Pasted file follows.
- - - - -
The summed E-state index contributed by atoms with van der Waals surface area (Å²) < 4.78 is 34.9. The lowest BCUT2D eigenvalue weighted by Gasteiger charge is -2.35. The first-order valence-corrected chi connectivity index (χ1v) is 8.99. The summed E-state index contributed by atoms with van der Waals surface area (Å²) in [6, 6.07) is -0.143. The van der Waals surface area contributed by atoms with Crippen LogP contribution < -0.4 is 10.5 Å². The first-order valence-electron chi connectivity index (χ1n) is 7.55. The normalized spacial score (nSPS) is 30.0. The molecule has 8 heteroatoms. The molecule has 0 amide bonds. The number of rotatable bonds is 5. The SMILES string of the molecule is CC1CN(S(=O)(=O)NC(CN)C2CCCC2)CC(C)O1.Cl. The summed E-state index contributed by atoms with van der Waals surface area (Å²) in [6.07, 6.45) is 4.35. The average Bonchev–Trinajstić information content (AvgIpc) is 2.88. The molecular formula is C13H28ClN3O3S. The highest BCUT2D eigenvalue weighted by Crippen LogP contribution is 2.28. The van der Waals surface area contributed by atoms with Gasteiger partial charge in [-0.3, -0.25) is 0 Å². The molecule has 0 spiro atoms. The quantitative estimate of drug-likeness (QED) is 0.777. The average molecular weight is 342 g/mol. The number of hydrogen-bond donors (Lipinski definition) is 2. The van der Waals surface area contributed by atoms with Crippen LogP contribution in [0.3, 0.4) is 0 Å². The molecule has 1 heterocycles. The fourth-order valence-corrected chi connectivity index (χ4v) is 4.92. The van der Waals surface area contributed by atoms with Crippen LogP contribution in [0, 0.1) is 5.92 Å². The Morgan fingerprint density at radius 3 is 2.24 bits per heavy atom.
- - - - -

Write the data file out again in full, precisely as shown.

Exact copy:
The summed E-state index contributed by atoms with van der Waals surface area (Å²) < 4.78 is 34.9. The lowest BCUT2D eigenvalue weighted by Gasteiger charge is -2.35. The first-order valence-corrected chi connectivity index (χ1v) is 8.99. The summed E-state index contributed by atoms with van der Waals surface area (Å²) in [6, 6.07) is -0.143. The van der Waals surface area contributed by atoms with Crippen LogP contribution < -0.4 is 10.5 Å². The first-order valence-electron chi connectivity index (χ1n) is 7.55. The normalized spacial score (nSPS) is 30.0. The molecule has 8 heteroatoms. The molecule has 0 amide bonds. The number of rotatable bonds is 5. The SMILES string of the molecule is CC1CN(S(=O)(=O)NC(CN)C2CCCC2)CC(C)O1.Cl. The summed E-state index contributed by atoms with van der Waals surface area (Å²) in [6.07, 6.45) is 4.35. The average Bonchev–Trinajstić information content (AvgIpc) is 2.88. The molecular formula is C13H28ClN3O3S. The highest BCUT2D eigenvalue weighted by Crippen LogP contribution is 2.28. The van der Waals surface area contributed by atoms with Gasteiger partial charge in [-0.3, -0.25) is 0 Å². The molecule has 0 spiro atoms. The quantitative estimate of drug-likeness (QED) is 0.777. The average molecular weight is 342 g/mol. The number of hydrogen-bond donors (Lipinski definition) is 2. The van der Waals surface area contributed by atoms with Crippen LogP contribution in [0.3, 0.4) is 0 Å². The molecule has 1 heterocycles. The fourth-order valence-corrected chi connectivity index (χ4v) is 4.92. The van der Waals surface area contributed by atoms with Crippen LogP contribution in [0, 0.1) is 5.92 Å². The Morgan fingerprint density at radius 3 is 2.24 bits per heavy atom.